Greetings to all and many thanks for the opportunity to share some of my thoughts about the most important, high-profile, and overlooked issues for shareholders this upcoming proxy season. I'll be posting all week and hope you will participate with comments and questions.
I'm going to lead off with a news item that grabbed my attention last week. Otto von Bismark famously said that to retain respect for laws and sausages, one must refrain from watching how they are made. In an increasingly global but increasingly transparent world, we have to add consumer goods to that list. Mike Daisey's one-man show about his journey to the Chinese manufacturing facility that produced the Apple products he loved has been performed widely across the country. Daisey was a passionately devoted Apple customer until he read about some haunting test photographs of a factory accidentally left on an iPhone. His disturbing discoveries about the working conditions at the factory operated by Foxconn included employees who were 12 and 13 years old, occupational safety violations, and a high rate of employee suicides. This month, Daisey's story ran on the NPR program "This American Life" with a follow-up report corroborating his findings that included fact-checking by NPR investigators and independent assessments from a Hong Kong-based NGO.
Apple responded quickly by changing its policy to disclose its list of suppliers and submit to audits from the Fair Labor Association. The New York Times also reported last week on Foxconn's efforts to resolve wage disputes with workers following pressure from Apple and other customers.
Reputational risk management is an increasing problem for corporations and supply chains are an increasing part of that risk. Last year, I wrote about the problems created by a sub-licensee of Warner Brothers when the an advocacy group self-dubbed the Harry Potter Alliance wrote a letter to the studio behind the Potter films, NBC Universal and Time-Warner asking them to make sure that the chocolate sold in Harry Potter wrappers meets Time-Warners' own ethical sourcing guidelines, with copies to Potter author J.K. Rowling, the corporations behind the theme park, and, of course, the press. Four members of the movie's cast joined in, calling on the children of America to insist on chocolate manufactured without exploiting children in Africa.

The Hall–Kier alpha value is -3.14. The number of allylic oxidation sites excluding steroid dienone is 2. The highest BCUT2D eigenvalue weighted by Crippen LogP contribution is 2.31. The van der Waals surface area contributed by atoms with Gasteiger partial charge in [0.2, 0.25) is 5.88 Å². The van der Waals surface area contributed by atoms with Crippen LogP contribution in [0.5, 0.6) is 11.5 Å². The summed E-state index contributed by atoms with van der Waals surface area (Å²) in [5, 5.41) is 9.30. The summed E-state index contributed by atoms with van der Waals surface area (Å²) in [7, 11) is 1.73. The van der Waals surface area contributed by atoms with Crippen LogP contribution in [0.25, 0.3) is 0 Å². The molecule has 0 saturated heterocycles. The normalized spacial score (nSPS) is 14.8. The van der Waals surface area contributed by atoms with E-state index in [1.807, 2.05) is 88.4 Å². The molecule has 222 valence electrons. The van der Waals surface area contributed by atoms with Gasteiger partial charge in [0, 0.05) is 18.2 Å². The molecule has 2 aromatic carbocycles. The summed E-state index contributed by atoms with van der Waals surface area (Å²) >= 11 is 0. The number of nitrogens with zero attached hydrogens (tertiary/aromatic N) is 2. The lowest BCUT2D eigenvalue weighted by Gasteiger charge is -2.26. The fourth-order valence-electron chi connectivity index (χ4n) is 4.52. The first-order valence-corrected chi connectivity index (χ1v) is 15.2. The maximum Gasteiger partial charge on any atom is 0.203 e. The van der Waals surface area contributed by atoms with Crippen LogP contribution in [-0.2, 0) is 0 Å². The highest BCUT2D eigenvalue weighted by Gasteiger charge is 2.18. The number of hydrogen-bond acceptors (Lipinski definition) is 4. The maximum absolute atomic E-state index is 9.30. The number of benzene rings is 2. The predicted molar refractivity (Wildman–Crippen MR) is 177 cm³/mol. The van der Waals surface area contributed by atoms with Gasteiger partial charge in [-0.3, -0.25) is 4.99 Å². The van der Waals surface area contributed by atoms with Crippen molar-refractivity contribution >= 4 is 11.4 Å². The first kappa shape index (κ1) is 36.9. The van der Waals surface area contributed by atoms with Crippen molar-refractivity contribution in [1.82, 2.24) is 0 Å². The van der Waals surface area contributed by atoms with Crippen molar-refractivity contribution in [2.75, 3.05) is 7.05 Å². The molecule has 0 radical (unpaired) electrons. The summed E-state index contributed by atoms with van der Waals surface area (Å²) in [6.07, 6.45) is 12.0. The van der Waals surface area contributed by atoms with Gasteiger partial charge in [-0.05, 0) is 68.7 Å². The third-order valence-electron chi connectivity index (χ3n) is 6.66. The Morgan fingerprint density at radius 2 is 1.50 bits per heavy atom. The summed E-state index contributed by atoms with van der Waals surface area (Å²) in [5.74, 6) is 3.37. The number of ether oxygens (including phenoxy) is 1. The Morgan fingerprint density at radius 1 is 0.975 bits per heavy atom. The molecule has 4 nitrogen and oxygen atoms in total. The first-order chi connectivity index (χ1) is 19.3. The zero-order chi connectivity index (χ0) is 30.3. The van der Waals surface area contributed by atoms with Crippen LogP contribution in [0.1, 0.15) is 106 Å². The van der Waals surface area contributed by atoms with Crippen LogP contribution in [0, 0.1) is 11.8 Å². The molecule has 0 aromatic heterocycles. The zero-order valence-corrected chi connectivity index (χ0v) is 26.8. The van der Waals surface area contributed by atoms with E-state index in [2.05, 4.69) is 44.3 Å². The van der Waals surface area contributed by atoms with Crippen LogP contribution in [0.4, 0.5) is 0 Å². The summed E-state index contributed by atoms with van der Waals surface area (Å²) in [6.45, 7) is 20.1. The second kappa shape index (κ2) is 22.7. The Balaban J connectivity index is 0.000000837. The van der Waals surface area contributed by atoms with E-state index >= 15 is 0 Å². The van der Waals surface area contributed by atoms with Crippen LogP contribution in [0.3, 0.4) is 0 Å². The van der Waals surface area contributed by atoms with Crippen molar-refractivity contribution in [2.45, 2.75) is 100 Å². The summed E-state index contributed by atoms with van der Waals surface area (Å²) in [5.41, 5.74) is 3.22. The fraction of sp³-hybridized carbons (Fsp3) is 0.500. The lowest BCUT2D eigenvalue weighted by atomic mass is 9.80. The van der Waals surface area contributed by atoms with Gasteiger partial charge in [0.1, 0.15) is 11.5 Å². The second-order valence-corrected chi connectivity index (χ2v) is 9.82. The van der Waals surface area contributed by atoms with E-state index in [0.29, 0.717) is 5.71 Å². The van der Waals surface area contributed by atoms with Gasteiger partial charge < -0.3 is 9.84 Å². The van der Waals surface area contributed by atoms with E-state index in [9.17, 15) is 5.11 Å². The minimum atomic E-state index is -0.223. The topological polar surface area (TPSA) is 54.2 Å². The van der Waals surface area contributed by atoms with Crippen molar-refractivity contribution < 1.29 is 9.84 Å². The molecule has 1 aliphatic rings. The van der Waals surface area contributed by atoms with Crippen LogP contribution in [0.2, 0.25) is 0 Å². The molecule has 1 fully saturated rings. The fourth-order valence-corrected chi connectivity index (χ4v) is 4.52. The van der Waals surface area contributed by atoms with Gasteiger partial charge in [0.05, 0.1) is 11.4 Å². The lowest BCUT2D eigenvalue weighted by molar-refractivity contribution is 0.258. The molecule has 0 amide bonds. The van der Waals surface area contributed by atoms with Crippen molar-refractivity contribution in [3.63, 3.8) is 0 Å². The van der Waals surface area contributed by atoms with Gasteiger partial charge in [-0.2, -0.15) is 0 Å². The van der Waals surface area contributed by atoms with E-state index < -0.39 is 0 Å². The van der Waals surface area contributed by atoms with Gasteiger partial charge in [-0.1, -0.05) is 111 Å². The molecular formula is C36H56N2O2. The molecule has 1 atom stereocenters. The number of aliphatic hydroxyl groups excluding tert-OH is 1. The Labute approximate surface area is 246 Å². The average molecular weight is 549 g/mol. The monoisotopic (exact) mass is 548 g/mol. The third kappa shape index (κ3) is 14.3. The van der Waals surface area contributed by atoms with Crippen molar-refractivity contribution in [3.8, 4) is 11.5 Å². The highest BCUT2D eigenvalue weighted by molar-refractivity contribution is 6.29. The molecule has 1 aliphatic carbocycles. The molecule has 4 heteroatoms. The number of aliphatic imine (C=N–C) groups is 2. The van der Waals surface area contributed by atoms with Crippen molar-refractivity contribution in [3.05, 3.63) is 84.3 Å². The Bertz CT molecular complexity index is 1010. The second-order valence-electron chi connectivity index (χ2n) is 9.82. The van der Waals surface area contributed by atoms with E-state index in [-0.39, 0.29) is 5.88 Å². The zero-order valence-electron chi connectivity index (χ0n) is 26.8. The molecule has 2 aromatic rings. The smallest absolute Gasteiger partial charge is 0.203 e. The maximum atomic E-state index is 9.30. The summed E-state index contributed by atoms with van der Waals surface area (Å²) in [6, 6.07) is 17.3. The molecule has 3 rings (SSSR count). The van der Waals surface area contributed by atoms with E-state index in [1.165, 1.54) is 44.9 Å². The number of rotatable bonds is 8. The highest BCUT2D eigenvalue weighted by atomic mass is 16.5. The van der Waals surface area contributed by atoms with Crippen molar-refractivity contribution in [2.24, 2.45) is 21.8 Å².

A new book, Business Ethics and Corporate Sustainability (edited by Antonio Tencati and Francesco Perrini) has a chapter on supply chain that suggests customers may be better suited and motivated to act as monitors of supply chain sustainability issues. There is no question that concerns about customer defection prompted Apple's response to the Daisey broadcast. Apple's reputation for coolness could collapse quickly if iPads and iPhones become associated with mistreatment of teenage workers. That makes this an issue for shareholders, too. Nearly 40 shareholder proposals on sustainability reporting were filed in 2010 because investors believe that portfolio companies are critically underestimating the economic risk of supply chain vulnerability. Significantly, a majority of those proposals were withdrawn following negotiations with the companies. Every board should have an annual agenda item to make sure that supply chain issues are evaluated, disclosures meet the top global standards and facilities are audited by independent international organizations to ensure that their operations are not the next stop on Mike Daisey's itinerary. Thanks, Nell Minow
Hi, Nell - Glad to have you joining the SCCE social net. Your story underscores another point - how relatively easy it is for outside third parties, like the press, NGOs and government agencies to uncover corporate misconduct. When you read the accounts it just does not seem that they had to do any enormously difficult tasks to uncover this stuff. This is not only true in the supply chain - you also see it with employee misconduct.
To me, in the compliance and ethics field, one message is that we are just not trying hard enough to find these things. Companies talk about doing all of the seven elements of the Sentencing Guidelines. But how much are they really looking for misconduct? How many audits do they actually do, and are they ever unannounced? What if any actual testing do they do? How much do they retain third parties to check on suppliers, or even their own people for that matter? What real controls are in place? How much are managers incented to actively monitor what their people are doing? Possibly one of the biggest areas of needed improvement in the compliance and ethics field is the application of more imagination. If every now and then we took the time to think like a newspaper reporter or a consumer advocate or a prosecutor, we might come up with more effective means for checking.
I would suggest a simple test. If the government, NGOs or reporters can find misconduct involving your company, whether it is your own employees or third parties, it should at least have taken them a lot of work. But when you read the cases and reports, it raises real questions about how hard we are really trying, when third parties can find these things so readily. Cheers, Joe